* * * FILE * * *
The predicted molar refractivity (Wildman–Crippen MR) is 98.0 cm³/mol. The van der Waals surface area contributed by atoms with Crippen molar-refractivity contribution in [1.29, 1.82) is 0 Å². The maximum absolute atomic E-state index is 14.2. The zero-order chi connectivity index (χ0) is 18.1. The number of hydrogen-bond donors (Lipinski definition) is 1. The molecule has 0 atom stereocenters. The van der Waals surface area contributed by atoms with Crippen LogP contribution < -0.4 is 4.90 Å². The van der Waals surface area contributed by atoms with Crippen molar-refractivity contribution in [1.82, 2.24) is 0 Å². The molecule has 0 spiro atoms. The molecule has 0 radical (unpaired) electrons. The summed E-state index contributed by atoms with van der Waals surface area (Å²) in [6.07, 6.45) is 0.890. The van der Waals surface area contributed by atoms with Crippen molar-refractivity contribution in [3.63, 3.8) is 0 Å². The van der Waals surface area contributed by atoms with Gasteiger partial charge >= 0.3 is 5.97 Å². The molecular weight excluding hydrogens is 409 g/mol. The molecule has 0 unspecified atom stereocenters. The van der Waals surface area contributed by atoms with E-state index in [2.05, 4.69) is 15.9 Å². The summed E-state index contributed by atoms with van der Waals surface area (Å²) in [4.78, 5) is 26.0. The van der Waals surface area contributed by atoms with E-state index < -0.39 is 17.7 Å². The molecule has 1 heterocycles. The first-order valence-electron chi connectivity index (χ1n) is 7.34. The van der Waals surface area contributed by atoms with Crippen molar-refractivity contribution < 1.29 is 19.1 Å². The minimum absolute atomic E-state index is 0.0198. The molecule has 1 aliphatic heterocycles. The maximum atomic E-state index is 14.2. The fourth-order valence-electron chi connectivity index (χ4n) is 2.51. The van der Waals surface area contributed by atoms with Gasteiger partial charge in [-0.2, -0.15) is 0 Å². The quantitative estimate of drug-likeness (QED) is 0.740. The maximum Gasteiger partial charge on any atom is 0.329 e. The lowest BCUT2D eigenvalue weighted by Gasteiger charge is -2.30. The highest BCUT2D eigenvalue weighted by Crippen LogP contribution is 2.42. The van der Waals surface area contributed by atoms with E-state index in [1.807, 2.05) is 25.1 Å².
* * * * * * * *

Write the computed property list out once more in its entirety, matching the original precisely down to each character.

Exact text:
The predicted molar refractivity (Wildman–Crippen MR) is 98.0 cm³/mol. The van der Waals surface area contributed by atoms with Crippen molar-refractivity contribution in [1.29, 1.82) is 0 Å². The maximum absolute atomic E-state index is 14.2. The zero-order chi connectivity index (χ0) is 18.1. The number of hydrogen-bond donors (Lipinski definition) is 1. The molecule has 0 atom stereocenters. The van der Waals surface area contributed by atoms with Crippen LogP contribution < -0.4 is 4.90 Å². The van der Waals surface area contributed by atoms with Crippen molar-refractivity contribution in [1.82, 2.24) is 0 Å². The molecule has 0 spiro atoms. The molecule has 0 radical (unpaired) electrons. The summed E-state index contributed by atoms with van der Waals surface area (Å²) in [6.07, 6.45) is 0.890. The van der Waals surface area contributed by atoms with Crippen molar-refractivity contribution in [3.63, 3.8) is 0 Å². The van der Waals surface area contributed by atoms with Gasteiger partial charge >= 0.3 is 5.97 Å². The molecular weight excluding hydrogens is 409 g/mol. The molecule has 0 unspecified atom stereocenters. The van der Waals surface area contributed by atoms with E-state index in [2.05, 4.69) is 15.9 Å². The summed E-state index contributed by atoms with van der Waals surface area (Å²) in [4.78, 5) is 26.0. The van der Waals surface area contributed by atoms with E-state index < -0.39 is 17.7 Å². The molecule has 1 heterocycles. The first-order valence-electron chi connectivity index (χ1n) is 7.34. The van der Waals surface area contributed by atoms with Crippen molar-refractivity contribution < 1.29 is 19.1 Å². The minimum absolute atomic E-state index is 0.0198. The molecule has 1 aliphatic heterocycles. The maximum atomic E-state index is 14.2. The fourth-order valence-electron chi connectivity index (χ4n) is 2.51. The van der Waals surface area contributed by atoms with Gasteiger partial charge in [-0.2, -0.15) is 0 Å². The quantitative estimate of drug-likeness (QED) is 0.740. The maximum Gasteiger partial charge on any atom is 0.329 e. The lowest BCUT2D eigenvalue weighted by Gasteiger charge is -2.30. The highest BCUT2D eigenvalue weighted by Crippen LogP contribution is 2.42. The van der Waals surface area contributed by atoms with E-state index in [1.807, 2.05) is 25.1 Å².